Tarry for the Nonce

September 22, 2005

Hurricanes Alpha and Omega

Filed under: News — lmwalker @ 3:42 pm

The National Hurricane Center is running out of names:

The naming of Hurricanes has a long and interesting history. For many centuries, hurricanes in the West Indies were named after particular Catholic saint’s days on which they occurred. Hurricane “San Felipe” struck Puerto Rico on September 13, 1876. When another hurricane struck Puerto Rico on the same day more than fifty years later, it was christianed “San Felipe the second.”

Later, latitude-longitude positions were used, but this method quickly proved cumbersome.

Military weather forecasters began giving women’s names to significant storms during WWII, then in 1950 the WMO agreed to an alphabetical naming system, using the military’s radio code. The first named Atlantic hurricane was Able in 1950.

Officials soon realized the naming convention would cause problems in the history books if more than one powerful Hurricane Able made landfall. So, in 1953 the organization adopted a rotating series of women’s names, planning to retire names of significant storms.

Feminists urged the WMO to add men’s names, which was done in 1979. The boy-girl-boy-girl naming convention evolved to include French and Spanish names in the Atlantic system, reflecting the languages of the nations affected by Carribean hurricanes.

The twenty-one names reserved each year (the letters q, u, x, y and z are not used) are recycled every six years, minus those retired (such as Hugo and Andrew and, you can bet, Katrina). When a name is retired, the WMO chooses a new name to replace it.

After they run out of letters, they move to the Greek alphabet. No, seriously. I wondered how it worked.



  1. Andrew kicked butt, but Katrina could hold her own… :oD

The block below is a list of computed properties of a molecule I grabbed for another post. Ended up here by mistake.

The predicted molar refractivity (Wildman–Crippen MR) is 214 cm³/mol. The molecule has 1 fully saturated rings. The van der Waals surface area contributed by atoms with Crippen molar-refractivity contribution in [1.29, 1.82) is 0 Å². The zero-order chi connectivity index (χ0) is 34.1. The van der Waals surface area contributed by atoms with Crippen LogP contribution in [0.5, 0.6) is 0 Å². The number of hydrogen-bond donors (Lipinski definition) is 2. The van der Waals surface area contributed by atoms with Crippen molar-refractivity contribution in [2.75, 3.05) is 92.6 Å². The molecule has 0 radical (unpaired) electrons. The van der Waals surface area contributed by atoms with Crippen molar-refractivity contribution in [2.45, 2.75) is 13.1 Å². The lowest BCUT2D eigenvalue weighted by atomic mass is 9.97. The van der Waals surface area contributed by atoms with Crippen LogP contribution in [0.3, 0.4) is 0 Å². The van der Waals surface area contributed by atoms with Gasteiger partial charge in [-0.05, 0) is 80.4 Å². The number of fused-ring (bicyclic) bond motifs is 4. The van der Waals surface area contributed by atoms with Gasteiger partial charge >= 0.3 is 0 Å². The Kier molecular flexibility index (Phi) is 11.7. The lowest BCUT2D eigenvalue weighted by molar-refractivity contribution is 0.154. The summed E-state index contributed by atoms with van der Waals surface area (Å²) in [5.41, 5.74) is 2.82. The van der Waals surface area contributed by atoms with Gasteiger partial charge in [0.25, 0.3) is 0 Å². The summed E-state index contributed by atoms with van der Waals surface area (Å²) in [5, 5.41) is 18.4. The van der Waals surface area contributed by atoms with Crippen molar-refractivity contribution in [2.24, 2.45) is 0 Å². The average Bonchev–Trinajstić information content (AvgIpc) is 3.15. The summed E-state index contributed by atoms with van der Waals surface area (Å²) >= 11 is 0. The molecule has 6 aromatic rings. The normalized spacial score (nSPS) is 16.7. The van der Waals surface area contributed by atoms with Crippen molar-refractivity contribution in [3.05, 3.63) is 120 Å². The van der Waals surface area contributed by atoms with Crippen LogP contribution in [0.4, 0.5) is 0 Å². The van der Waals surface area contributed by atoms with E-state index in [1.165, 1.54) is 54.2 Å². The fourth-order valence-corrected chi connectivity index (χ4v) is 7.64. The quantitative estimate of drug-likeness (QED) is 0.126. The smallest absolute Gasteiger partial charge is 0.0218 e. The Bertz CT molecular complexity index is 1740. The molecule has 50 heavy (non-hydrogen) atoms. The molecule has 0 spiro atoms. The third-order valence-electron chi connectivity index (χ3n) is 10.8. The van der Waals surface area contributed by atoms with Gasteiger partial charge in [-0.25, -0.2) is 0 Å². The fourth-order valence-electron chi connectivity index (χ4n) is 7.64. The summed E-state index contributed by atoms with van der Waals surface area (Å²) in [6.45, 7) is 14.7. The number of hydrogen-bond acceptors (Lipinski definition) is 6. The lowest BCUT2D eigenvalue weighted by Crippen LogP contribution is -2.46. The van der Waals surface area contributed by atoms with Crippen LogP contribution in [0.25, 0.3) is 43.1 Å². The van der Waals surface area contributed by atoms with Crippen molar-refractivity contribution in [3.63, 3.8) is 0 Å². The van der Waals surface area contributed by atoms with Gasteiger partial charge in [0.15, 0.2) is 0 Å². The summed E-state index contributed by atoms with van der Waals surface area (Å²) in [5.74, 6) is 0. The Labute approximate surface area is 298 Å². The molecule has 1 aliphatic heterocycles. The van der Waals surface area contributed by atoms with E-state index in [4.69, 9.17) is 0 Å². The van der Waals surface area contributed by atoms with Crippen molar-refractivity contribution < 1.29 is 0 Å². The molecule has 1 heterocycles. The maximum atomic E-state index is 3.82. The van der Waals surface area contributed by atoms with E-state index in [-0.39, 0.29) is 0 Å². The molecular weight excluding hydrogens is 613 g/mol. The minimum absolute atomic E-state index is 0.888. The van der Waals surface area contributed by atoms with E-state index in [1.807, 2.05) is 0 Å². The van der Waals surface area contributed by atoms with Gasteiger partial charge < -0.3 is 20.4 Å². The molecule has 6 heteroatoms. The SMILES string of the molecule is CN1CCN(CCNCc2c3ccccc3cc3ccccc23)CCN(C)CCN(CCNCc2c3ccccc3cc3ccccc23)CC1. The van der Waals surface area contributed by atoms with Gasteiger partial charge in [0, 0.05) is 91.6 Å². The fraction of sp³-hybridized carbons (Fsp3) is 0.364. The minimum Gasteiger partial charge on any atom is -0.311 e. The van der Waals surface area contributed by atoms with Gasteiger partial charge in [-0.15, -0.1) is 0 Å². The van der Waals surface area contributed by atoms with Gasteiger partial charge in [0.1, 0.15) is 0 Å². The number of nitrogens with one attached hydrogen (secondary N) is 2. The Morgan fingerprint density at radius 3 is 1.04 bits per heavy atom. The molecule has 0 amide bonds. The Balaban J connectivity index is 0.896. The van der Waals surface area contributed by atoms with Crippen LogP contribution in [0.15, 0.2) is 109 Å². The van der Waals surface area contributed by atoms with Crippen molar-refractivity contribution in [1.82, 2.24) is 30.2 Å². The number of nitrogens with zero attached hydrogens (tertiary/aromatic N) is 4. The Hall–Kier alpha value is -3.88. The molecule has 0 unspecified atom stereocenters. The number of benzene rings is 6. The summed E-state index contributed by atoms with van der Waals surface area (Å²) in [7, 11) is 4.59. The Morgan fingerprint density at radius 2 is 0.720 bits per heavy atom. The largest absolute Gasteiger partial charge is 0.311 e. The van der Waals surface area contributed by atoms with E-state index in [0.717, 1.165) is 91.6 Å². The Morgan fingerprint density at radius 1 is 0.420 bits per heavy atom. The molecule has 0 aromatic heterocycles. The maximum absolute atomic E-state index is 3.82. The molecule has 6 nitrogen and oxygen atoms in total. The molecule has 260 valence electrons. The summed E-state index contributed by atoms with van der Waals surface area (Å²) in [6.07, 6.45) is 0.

Comment by Andrew P. — September 22, 2005 @ 9:06 pm

  2. Mommy, why does God hate red states?

    Comment by Howard R — September 26, 2005 @ 10:40 am

  3. God’s been hating California & Florida for a long time. I think He’s just expanding His marketing region to other areas of the country. You know, so we stop our pagan ways. There’s also this little rumor that He doesn’t exist.

    God is dead. -Nietzsche
    Nietzsche is dead. -God

    Comment by Andrew P. — September 27, 2005 @ 1:26 am

  4. If there’s no god, how could we possibly explain things that we don’t yet understand? Nope, there must be a god.

    Comment by Howard R — September 27, 2005 @ 11:17 am

  5. Hmm, I think your logic is flawed. Its almost like saying “I think, therefore God is.”

    The classic is a weak argument, even if “I think, therefore I am.” is a strong argument. Thank you René Descartes.

    However, I can prove there’s a God…I just don’t have the time ;o]

    And the proof requires some form of trust on your part. Actually, I’ll be proving it within the next three years. I’ll start a journal too and compare notes with a companion of mine that will show the existence of God.

    In fact, I have proof right now that I could divulge, but it involves another person and so would not want to reveal this without that person’s consent.

    Comment by Andrew P. — September 28, 2005 @ 11:40 am

  6. While I can’t read your inflection, so I can’t be sure I’m drawing the proper inference.

    It’s nice that some people gain comfort from beliefs in something that explains what is now not explainable. That’s how ancients explained eclipses and other things they didn’t understand.

    Personally, I choose not to believe in the supernatural. If you do, that’s certainly your choice.

    Comment by Howard R — September 28, 2005 @ 7:43 pm

  7. That’s how ancients explained eclipses and other things they didn’t understand.

    Prove it.

    Comment by Andrew P. — September 29, 2005 @ 7:09 am

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